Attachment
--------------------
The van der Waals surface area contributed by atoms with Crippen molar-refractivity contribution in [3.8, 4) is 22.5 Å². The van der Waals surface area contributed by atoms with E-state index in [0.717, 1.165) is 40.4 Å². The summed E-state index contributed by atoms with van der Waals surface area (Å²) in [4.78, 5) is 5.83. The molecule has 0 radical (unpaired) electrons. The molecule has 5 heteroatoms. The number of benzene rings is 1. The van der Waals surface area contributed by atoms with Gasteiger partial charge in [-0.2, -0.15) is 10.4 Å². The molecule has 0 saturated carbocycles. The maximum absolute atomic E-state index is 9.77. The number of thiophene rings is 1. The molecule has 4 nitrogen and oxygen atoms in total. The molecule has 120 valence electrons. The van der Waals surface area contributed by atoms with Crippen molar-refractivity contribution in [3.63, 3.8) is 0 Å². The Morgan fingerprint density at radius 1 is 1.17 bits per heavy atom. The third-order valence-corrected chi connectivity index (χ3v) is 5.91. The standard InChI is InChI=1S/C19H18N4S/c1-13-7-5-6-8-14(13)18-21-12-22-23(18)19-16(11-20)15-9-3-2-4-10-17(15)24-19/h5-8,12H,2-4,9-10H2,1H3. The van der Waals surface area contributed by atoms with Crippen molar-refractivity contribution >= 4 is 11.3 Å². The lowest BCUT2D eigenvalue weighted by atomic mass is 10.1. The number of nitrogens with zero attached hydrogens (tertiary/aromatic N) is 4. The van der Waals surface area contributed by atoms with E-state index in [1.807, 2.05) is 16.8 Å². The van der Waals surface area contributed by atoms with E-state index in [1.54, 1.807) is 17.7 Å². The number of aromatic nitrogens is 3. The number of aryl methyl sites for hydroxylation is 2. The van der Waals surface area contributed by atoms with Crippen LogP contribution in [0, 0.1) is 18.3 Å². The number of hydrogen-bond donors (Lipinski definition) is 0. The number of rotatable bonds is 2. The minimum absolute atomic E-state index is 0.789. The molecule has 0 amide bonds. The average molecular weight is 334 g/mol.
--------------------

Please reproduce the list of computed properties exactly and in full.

The van der Waals surface area contributed by atoms with Crippen molar-refractivity contribution in [3.8, 4) is 22.5 Å². The van der Waals surface area contributed by atoms with E-state index in [0.717, 1.165) is 40.4 Å². The summed E-state index contributed by atoms with van der Waals surface area (Å²) in [4.78, 5) is 5.83. The molecule has 0 radical (unpaired) electrons. The molecule has 5 heteroatoms. The number of benzene rings is 1. The van der Waals surface area contributed by atoms with Gasteiger partial charge in [-0.2, -0.15) is 10.4 Å². The molecule has 0 saturated carbocycles. The maximum absolute atomic E-state index is 9.77. The number of thiophene rings is 1. The molecule has 4 nitrogen and oxygen atoms in total. The molecule has 120 valence electrons. The van der Waals surface area contributed by atoms with Crippen molar-refractivity contribution in [3.63, 3.8) is 0 Å². The Morgan fingerprint density at radius 1 is 1.17 bits per heavy atom. The third-order valence-corrected chi connectivity index (χ3v) is 5.91. The standard InChI is InChI=1S/C19H18N4S/c1-13-7-5-6-8-14(13)18-21-12-22-23(18)19-16(11-20)15-9-3-2-4-10-17(15)24-19/h5-8,12H,2-4,9-10H2,1H3. The van der Waals surface area contributed by atoms with Crippen molar-refractivity contribution >= 4 is 11.3 Å². The lowest BCUT2D eigenvalue weighted by atomic mass is 10.1. The number of nitrogens with zero attached hydrogens (tertiary/aromatic N) is 4. The van der Waals surface area contributed by atoms with E-state index in [1.807, 2.05) is 16.8 Å². The van der Waals surface area contributed by atoms with E-state index in [1.54, 1.807) is 17.7 Å². The number of aromatic nitrogens is 3. The number of aryl methyl sites for hydroxylation is 2. The van der Waals surface area contributed by atoms with Crippen LogP contribution in [0, 0.1) is 18.3 Å². The number of hydrogen-bond donors (Lipinski definition) is 0. The number of rotatable bonds is 2. The minimum absolute atomic E-state index is 0.789. The molecule has 0 amide bonds. The average molecular weight is 334 g/mol.